4. Sicilian Toasts

The most common toast is:

A saluti! — Health!

There is also wedding toast that has been adopted and is used everywhere, in any situation.

Auguri e figghi masculi! — Congratuations, and male children!

This obviously shows the Sicilian baby-gender preferences; one wishes that the new couple may birth little male Sicilians in order to continue the family line.

5. Owning to Your Mistakes in Sicilian

When you’re attempting to fake your way through a language that you don’t speak, you’ll inevitably fuck things up. It’s thus important to know how to backtrack.

Cugghiuniu. — I’m just fucking with you./I’m joking.

Fazzu sulu minchiati. — I constantly screw up everything./I’m making mistakes.

An anonymous adviser on the island tells me that the later phrase is not used much by Sicilians themselves, as they do not admit to mistakes.

6. The Most Meaningless but Useful Sicilian Word

If there’s one word you should know in Sicilian, this is it. It gets thrown into just about every Sicilian sentence, so when you’re not sure what else to say, use it.

Minchia — “Dick”, meaningless interjection

After so much wear and tear, the word basically means nothing in most contexts. Literally, it means “dick” and corresponds to the Italian cazzo. It can add emphasis or just be used as filler. Italian speakers have also adopted minchia, however. Note that both words are a bit vulgar. There is also a more grandmotherly interjection.

Mizzica — the light version of minchia

7. Expressing Awesomeness

Beauty would seem to have a low bar in Sicily; for nearly every thing and situation you can show your appreciation with this phrase.

Minchia ch’è beddu! — Damn, that’s beautiful!/Fucking amazing!

The double D is a Sicilian consonant somewhere between an N and a D. Explore how your tongue curves differently when making an N and a D to find the right spot.

If you see a beautiful female thing or person, you say:

Minchia ch’è bedda!

8. Expressing Annoyance

The contrasting experience is annoyance.

Camurria — A small annoyance

Chi camurria! — How annoying!

The Italian equivalents are seccatura or noia.

9. Sicilian Negation

Confusingly for those from pretty much anywhere else, Sicilians give one quick nod of the head up to indicate “no”. This should be accompanied by a clicking sound. Here’s a few examples.

Worse, some Sicilians also negate verbally in a way that’s unlikely to clear things up for foreigners.

Nonsi — No

There is also, fortunately, a more simple word.

No — No

10. The Worst Sicilian Insult

When you really want to insult a Sicilian man, you suggest that his woman has slept around.

 Curnutu — Cuckold (all-purpose insult)

11. Address Your Sicilian Buddies

You don’t necessarily employ the word “Roger” every time you see your friend Roger. You might well say, “dude”, “what’s shaking, dickmunch”, etc.  One can be similarly vague and informal in Sicily.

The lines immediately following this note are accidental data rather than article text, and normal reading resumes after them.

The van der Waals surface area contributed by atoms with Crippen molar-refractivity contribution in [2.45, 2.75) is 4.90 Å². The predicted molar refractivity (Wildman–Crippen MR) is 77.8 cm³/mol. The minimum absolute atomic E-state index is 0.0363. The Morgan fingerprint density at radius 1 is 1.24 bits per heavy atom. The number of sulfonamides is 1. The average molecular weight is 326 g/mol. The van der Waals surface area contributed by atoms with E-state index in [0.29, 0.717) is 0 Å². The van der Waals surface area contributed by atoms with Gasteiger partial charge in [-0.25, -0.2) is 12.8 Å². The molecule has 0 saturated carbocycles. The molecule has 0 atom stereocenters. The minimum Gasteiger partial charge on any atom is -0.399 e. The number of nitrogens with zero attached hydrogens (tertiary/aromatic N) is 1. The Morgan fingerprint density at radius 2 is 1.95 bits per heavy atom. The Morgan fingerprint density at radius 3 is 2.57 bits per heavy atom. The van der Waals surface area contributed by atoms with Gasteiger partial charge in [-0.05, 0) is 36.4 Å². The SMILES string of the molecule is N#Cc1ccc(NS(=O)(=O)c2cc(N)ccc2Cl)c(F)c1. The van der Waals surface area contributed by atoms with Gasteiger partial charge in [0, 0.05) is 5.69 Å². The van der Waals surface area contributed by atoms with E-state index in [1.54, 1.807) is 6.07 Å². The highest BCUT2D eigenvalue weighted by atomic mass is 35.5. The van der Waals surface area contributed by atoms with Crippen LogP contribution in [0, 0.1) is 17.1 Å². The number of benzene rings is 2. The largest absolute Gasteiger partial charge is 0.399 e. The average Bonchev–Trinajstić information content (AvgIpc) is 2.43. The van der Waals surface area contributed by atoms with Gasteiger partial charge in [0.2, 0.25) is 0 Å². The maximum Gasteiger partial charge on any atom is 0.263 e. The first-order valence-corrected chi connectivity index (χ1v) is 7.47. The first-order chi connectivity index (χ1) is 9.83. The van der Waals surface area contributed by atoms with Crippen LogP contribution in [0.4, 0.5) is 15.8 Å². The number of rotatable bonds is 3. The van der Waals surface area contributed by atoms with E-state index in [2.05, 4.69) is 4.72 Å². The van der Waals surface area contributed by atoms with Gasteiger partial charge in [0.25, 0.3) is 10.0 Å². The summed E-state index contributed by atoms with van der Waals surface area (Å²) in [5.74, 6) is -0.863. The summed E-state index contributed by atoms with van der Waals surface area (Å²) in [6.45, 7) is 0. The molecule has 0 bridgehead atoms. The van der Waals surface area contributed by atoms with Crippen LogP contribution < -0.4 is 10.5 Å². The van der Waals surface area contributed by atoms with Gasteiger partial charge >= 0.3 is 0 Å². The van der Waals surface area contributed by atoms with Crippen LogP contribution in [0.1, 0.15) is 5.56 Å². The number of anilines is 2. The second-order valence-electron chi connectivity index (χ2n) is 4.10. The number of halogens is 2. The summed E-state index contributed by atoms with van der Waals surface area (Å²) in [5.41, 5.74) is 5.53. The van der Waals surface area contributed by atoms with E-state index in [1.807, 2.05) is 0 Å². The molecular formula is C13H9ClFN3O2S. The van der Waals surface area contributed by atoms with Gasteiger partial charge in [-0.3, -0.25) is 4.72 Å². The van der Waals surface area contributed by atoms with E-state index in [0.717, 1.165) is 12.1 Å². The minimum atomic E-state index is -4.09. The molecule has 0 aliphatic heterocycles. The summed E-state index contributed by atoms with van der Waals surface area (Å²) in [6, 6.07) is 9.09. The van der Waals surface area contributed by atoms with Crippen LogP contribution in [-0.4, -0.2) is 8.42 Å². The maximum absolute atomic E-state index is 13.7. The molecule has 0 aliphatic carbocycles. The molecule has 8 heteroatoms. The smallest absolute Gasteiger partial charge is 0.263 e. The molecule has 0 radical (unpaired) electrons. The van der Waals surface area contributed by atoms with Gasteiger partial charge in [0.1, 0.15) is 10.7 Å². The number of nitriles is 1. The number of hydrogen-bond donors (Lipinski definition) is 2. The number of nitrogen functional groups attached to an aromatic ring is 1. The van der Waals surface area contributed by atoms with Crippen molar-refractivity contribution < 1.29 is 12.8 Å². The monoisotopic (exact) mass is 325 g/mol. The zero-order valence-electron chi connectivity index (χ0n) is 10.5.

Cumpare — buddy, dude, close friend

This person is literally the witness to your marraige or the baptizer of your baby. Cumpare is also employed to get someone’s attention or in a spirited attempt to get someone to wake up and see the light. As with the black American dialect’snigga please“, cumpare is most archetypically used to express incredulity.

12. Show Your Surprise

Sicilian’s expression of surprise is as follows.

Avà! — Oh please! You don’t say!

The similar expressions in Italian are ma va’, suvvia, dai.

13. Declaim Sicilian Disfunction

Similar to the Neapolitan language, when speaking Sicilian you must frequently comment on things not working out so well.

futtitinni — fuck it, it’s pointless, forget about it, it doesn’t matter (mildly vulgar)

14. Not Making Specific Plans, Wandering

Sicilians are loathe to just meet up in a specific place and do a specific thing. They’re much more likely to propose a vague jaunt about.

Peri peri — bumming around (just in town, or further afield), wandering, bar hopping, a stroll (literally, “foot foot”)

Sometimes Sicilians will use the Italian equivalent, piedi piedi, but Italians don’t generally use this.

15. Advice that No Sicilian Actually Heeds

Sicily is an island full of quite talkative people, but they have a saying that suggests behaving quite the opposite.

Cu picca parrau mai si pintiu. — Those who speak little never have regrets.

Learn More Sicilian

A big thanks to Sicilian native and expert teacher, Alessandro Bontempo for helping me learn these phrases. I have long taken Italian classes with him via Skype by signing up on Italki, and you can too. He’s experienced, delightful, and able to efficiently explain the most confounding grammar and usage questions that I spring on him.

You can also check out this more guidebooky list of Siclian words and phrases, as well as this fun guide for Italian speakers wanting to speak Sicilian.

For English speakers who want to learn Italian, of the many books I’ve used, by far the two best are Complete Italian (a beginner-to-intermediate communicative style guide) and Soluzioni: A Practical Grammar of Contemporary Italian (an intermediate to advanced level guide and workbook).